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Sir Tom Stoppard's 'Procol' play received a fantastic review in The Sunday Times; now here's a proper Procoholic response from Sam Cameron.
THE REAL THING : Donmar Warehouse, London: 6 July 1999.
This is not intended to be a review of Tom Stoppard's play as such. The Real Thing concerns the distinction between real and artificial emotion. The tension between these is played out in terms of two devices. The first is a 'play within a play' [although there is more than one play within the play] where it is revealed only after some time that the characters first presented are actors after all. The second is the examination of the rôle of music in the experiencing of emotions. The Procol Harum dimension comes in the latter device due to the use of a feeble joke by Henry, the playwright and one suspects the autobiographical figure, stating that Bach 'stole' the tune from the band. The irony here is that, to someone whose primary emotional resonance is with the Procol Harum record, that is more 'real' than subsequent exposure to the relevant works of Bach even if he did originate the motifs of the song.
BBC Radio 4 in its arts programme Front Row [descendant of the deceased Kaleidoscope] ran a Stoppard feature when this run of the play first opened. His main point, about necessary alterations when reviving it, was the massive changes there have been in communications technology since the early 1970s. There have of course been huge musical changes as well which must present any director with the temptation to update the records which come on to the radio during the action. Perhaps the recent dance-floor smash by Sweetbox, Everything's Gonna Be Alright (with its melody much more directly taken from Air on A G String than the ad hoc scrambling of Jacques Loussier's version which the 1990s' Gary Brooker would have us believe is the true source of A Whiter Shade of Pale) would displace the Procol joke? Or perhaps the reference would be dropped altogether?. Still, given the likely background of the audiences in mind for this mind of work, my money was on the dramatic passage which had instigated this trip to the theatre remaining as in the original.
And so it was in the penultimate scene of the second, and final, act the feeble joke ushers Procol Harum into the drama. Following his quip, Henry spends the rest of the scene (text here) with the 1967 blue Deram 45 rpm of A Whiter Shade of Pale in its original white paper jacket, with a slight tear at the top of the sleeve, in his hand. This must have been fifteen about minutes in all and for the latter part he had the unprotected single under his left armpit which we all know is no way to treat your precious vinyl.
The moment when he finally plays the record is a pivotal one in his development. Having just experienced the infidelity of his second wife, Annie, he has come to terms with the fact that, beneath his facade of sneering sophistication, this love for her is the 'real thing' after all. Whilst A Whiter Shade of Pale is playing quietly on the stereo, he falls to his knees and cries "Oh no, oh no" as the screens move across the back of the set to denote the end of the scene. At this point the song is played very loudly out of the stage speakers but this was a standard ploy to end all of the scenes when other songs were featured. The other songs were generally light pop songs about love, this being typified in the use of I'm A Believer at the very end of the play [although perhaps the Wayne Fontana and the Mindbenders version of Um, Um, Um, Um is a wry comment on Henry's emotional autism]. Early in the play, Henry is choosing his 'Desert Island Discs' for the radio programme of the same name and dissembling by looking for opera and 'classics' to pretend to like in preference to the very basic pop which he prefers. At one point he opines that it would not be so bad if his pop taste was something like Pink Floyd. Given the way in which A Whiter Shade of Pale is later featured, and yet not mentioned at this point, one would have to come to the conclusion that its rôle in this play is to function as a white soul ballad [akin to You've Lost That Lovin' Feelin' which features early on] rather than as a piece of prog-rock / surrealism / summer of love nostalgia or whatever.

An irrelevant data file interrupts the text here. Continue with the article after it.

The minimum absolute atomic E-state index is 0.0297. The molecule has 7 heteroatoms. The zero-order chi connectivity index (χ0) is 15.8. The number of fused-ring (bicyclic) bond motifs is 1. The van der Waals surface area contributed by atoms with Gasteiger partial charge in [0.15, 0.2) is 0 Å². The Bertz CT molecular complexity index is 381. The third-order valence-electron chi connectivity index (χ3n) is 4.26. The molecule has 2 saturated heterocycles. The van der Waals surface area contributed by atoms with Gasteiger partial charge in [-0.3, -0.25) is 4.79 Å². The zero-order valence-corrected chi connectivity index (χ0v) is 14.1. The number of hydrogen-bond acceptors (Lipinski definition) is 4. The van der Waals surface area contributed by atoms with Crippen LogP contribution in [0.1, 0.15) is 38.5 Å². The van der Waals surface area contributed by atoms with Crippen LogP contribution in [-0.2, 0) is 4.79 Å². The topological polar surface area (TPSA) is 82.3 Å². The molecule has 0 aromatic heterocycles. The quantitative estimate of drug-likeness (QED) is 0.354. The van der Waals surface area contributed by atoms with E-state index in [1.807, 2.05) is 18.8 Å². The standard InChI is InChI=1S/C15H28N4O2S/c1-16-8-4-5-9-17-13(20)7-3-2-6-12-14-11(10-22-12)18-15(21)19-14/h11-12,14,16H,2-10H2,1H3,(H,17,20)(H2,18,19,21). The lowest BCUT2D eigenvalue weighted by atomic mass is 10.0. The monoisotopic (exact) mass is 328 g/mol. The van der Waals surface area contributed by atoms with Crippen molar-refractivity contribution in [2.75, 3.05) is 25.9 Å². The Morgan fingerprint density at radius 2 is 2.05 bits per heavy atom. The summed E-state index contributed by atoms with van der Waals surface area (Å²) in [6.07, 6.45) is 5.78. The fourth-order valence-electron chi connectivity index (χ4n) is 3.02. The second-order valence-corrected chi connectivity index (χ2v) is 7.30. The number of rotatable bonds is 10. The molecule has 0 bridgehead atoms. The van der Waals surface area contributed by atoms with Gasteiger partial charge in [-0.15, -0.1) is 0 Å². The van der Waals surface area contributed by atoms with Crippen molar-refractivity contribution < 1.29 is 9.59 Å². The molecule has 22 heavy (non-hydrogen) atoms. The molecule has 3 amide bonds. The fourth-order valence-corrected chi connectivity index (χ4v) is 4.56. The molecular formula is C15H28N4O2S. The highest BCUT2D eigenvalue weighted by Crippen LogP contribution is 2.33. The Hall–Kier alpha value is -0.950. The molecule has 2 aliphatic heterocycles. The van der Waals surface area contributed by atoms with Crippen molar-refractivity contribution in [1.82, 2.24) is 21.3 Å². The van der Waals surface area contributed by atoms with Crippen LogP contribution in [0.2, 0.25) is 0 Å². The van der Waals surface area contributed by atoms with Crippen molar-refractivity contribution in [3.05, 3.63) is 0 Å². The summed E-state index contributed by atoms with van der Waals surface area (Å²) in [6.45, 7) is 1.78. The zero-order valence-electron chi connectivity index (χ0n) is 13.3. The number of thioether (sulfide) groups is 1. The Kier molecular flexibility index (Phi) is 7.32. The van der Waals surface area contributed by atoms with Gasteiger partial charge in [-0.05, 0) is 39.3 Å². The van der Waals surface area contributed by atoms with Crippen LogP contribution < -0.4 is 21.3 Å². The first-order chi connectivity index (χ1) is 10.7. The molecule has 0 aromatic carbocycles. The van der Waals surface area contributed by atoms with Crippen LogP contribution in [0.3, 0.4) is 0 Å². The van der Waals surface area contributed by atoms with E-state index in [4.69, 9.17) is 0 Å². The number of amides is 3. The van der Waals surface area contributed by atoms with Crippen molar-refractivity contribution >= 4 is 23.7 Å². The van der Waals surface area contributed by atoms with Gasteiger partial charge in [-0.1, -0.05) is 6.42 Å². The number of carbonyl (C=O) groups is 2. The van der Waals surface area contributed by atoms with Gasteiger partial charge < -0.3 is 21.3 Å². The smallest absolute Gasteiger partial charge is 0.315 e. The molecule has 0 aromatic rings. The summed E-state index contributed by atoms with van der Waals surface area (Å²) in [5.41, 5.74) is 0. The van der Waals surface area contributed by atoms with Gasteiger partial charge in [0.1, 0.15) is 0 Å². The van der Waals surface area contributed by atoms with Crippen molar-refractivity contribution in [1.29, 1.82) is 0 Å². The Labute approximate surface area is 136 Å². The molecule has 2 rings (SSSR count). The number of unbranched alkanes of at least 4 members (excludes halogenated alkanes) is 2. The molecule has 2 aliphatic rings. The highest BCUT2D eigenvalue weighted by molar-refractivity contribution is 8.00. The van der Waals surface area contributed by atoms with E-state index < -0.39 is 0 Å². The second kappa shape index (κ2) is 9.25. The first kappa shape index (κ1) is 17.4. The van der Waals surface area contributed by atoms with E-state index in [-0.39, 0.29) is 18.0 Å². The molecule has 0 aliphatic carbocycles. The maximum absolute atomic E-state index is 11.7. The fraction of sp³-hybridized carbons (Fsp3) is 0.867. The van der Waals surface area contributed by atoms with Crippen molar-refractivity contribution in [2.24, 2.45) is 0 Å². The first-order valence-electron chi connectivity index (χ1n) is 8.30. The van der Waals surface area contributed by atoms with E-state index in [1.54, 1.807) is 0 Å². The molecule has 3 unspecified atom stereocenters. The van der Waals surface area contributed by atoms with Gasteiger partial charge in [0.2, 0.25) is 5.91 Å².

As for the effect of the Procol song on the audience, that was hard to gauge. I reckon I spotted two hearty laughs from gentleman of a certain age but no special overall frisson for this or the song itself. Finally, perhaps it is just a coincidence but the Air on a G string / A Whiter Shade of Pale part of the play come after an atypically lengthy break from musical text. During this break, Henry has been discussing virgins and Latin lessons with his seventeen year old daughter who lost her virginity to the Latin teacher at an expensive school.
Or maybe it was not a coincidence after all.